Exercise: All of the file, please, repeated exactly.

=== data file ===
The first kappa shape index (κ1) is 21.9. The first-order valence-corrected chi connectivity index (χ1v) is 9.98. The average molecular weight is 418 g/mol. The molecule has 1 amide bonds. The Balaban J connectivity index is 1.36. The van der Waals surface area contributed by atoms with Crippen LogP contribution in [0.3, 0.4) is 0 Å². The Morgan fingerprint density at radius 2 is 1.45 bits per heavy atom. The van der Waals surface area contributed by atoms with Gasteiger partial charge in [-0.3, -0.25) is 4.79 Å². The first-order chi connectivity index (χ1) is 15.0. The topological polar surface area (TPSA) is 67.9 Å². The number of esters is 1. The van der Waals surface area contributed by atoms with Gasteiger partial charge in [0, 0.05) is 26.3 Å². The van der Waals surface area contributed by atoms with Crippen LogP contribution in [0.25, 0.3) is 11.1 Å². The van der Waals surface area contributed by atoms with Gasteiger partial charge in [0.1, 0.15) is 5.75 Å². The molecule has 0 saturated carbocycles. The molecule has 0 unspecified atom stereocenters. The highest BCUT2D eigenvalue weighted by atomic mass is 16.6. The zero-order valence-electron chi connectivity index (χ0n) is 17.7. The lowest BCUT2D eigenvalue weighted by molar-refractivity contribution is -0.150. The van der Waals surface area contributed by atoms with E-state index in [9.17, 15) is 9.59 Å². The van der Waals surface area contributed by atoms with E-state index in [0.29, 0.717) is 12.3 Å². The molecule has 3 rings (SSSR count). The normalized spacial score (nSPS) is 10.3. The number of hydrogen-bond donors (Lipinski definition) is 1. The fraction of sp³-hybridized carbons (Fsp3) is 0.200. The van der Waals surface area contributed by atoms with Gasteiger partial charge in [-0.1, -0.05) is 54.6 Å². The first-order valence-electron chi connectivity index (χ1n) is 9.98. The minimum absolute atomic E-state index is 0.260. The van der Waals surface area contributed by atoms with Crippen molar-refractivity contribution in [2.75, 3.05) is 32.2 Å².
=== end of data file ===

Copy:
The first kappa shape index (κ1) is 21.9. The first-order valence-corrected chi connectivity index (χ1v) is 9.98. The average molecular weight is 418 g/mol. The molecule has 1 amide bonds. The Balaban J connectivity index is 1.36. The van der Waals surface area contributed by atoms with Crippen LogP contribution in [0.3, 0.4) is 0 Å². The Morgan fingerprint density at radius 2 is 1.45 bits per heavy atom. The van der Waals surface area contributed by atoms with Gasteiger partial charge in [-0.3, -0.25) is 4.79 Å². The first-order chi connectivity index (χ1) is 15.0. The topological polar surface area (TPSA) is 67.9 Å². The number of esters is 1. The van der Waals surface area contributed by atoms with Gasteiger partial charge in [0, 0.05) is 26.3 Å². The van der Waals surface area contributed by atoms with Crippen LogP contribution in [0.25, 0.3) is 11.1 Å². The van der Waals surface area contributed by atoms with Gasteiger partial charge in [0.1, 0.15) is 5.75 Å². The molecule has 0 saturated carbocycles. The molecule has 0 unspecified atom stereocenters. The highest BCUT2D eigenvalue weighted by atomic mass is 16.6. The zero-order valence-electron chi connectivity index (χ0n) is 17.7. The lowest BCUT2D eigenvalue weighted by molar-refractivity contribution is -0.150. The van der Waals surface area contributed by atoms with E-state index in [9.17, 15) is 9.59 Å². The van der Waals surface area contributed by atoms with E-state index in [0.29, 0.717) is 12.3 Å². The molecule has 3 rings (SSSR count). The normalized spacial score (nSPS) is 10.3. The number of hydrogen-bond donors (Lipinski definition) is 1. The fraction of sp³-hybridized carbons (Fsp3) is 0.200. The van der Waals surface area contributed by atoms with Gasteiger partial charge in [-0.1, -0.05) is 54.6 Å². The first-order valence-electron chi connectivity index (χ1n) is 9.98. The minimum absolute atomic E-state index is 0.260. The van der Waals surface area contributed by atoms with Crippen molar-refractivity contribution in [2.75, 3.05) is 32.2 Å².